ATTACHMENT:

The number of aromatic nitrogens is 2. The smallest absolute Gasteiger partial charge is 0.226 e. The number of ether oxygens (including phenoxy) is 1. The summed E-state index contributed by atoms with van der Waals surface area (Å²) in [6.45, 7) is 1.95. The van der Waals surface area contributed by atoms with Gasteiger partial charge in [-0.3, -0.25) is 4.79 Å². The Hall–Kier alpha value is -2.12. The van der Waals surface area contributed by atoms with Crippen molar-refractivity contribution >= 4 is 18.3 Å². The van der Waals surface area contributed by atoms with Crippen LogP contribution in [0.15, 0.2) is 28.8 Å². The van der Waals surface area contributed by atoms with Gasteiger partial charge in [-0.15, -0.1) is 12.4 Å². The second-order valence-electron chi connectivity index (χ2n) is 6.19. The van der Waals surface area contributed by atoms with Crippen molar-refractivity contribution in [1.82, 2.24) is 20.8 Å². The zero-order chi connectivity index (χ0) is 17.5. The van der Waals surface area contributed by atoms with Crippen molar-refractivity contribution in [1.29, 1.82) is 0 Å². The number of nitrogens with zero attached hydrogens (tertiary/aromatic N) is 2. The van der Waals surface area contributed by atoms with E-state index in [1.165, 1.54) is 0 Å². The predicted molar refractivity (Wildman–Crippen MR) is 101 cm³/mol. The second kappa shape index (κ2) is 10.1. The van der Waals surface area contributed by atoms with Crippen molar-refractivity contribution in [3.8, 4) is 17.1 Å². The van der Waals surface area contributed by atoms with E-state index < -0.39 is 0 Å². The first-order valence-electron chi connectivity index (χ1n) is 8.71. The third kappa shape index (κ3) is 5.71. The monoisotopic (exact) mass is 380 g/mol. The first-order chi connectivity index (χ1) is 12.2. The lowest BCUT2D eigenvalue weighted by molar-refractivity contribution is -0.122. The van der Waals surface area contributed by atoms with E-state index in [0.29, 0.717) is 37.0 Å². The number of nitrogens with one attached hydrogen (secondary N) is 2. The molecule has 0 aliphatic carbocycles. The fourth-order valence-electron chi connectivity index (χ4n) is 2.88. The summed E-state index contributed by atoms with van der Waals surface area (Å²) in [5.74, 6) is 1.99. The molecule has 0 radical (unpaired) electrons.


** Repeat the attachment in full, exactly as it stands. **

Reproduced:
The number of aromatic nitrogens is 2. The smallest absolute Gasteiger partial charge is 0.226 e. The number of ether oxygens (including phenoxy) is 1. The summed E-state index contributed by atoms with van der Waals surface area (Å²) in [6.45, 7) is 1.95. The van der Waals surface area contributed by atoms with Gasteiger partial charge in [-0.3, -0.25) is 4.79 Å². The Hall–Kier alpha value is -2.12. The van der Waals surface area contributed by atoms with Crippen molar-refractivity contribution >= 4 is 18.3 Å². The van der Waals surface area contributed by atoms with Crippen LogP contribution in [0.15, 0.2) is 28.8 Å². The van der Waals surface area contributed by atoms with Gasteiger partial charge in [-0.15, -0.1) is 12.4 Å². The second-order valence-electron chi connectivity index (χ2n) is 6.19. The van der Waals surface area contributed by atoms with Crippen molar-refractivity contribution in [1.82, 2.24) is 20.8 Å². The zero-order chi connectivity index (χ0) is 17.5. The van der Waals surface area contributed by atoms with Crippen molar-refractivity contribution in [1.29, 1.82) is 0 Å². The number of nitrogens with zero attached hydrogens (tertiary/aromatic N) is 2. The van der Waals surface area contributed by atoms with E-state index in [1.165, 1.54) is 0 Å². The predicted molar refractivity (Wildman–Crippen MR) is 101 cm³/mol. The second kappa shape index (κ2) is 10.1. The van der Waals surface area contributed by atoms with Crippen molar-refractivity contribution in [3.8, 4) is 17.1 Å². The van der Waals surface area contributed by atoms with E-state index < -0.39 is 0 Å². The first-order valence-electron chi connectivity index (χ1n) is 8.71. The third kappa shape index (κ3) is 5.71. The monoisotopic (exact) mass is 380 g/mol. The first-order chi connectivity index (χ1) is 12.2. The lowest BCUT2D eigenvalue weighted by molar-refractivity contribution is -0.122. The van der Waals surface area contributed by atoms with E-state index in [0.29, 0.717) is 37.0 Å². The number of nitrogens with one attached hydrogen (secondary N) is 2. The molecule has 0 aliphatic carbocycles. The fourth-order valence-electron chi connectivity index (χ4n) is 2.88. The summed E-state index contributed by atoms with van der Waals surface area (Å²) in [5.74, 6) is 1.99. The molecule has 0 radical (unpaired) electrons.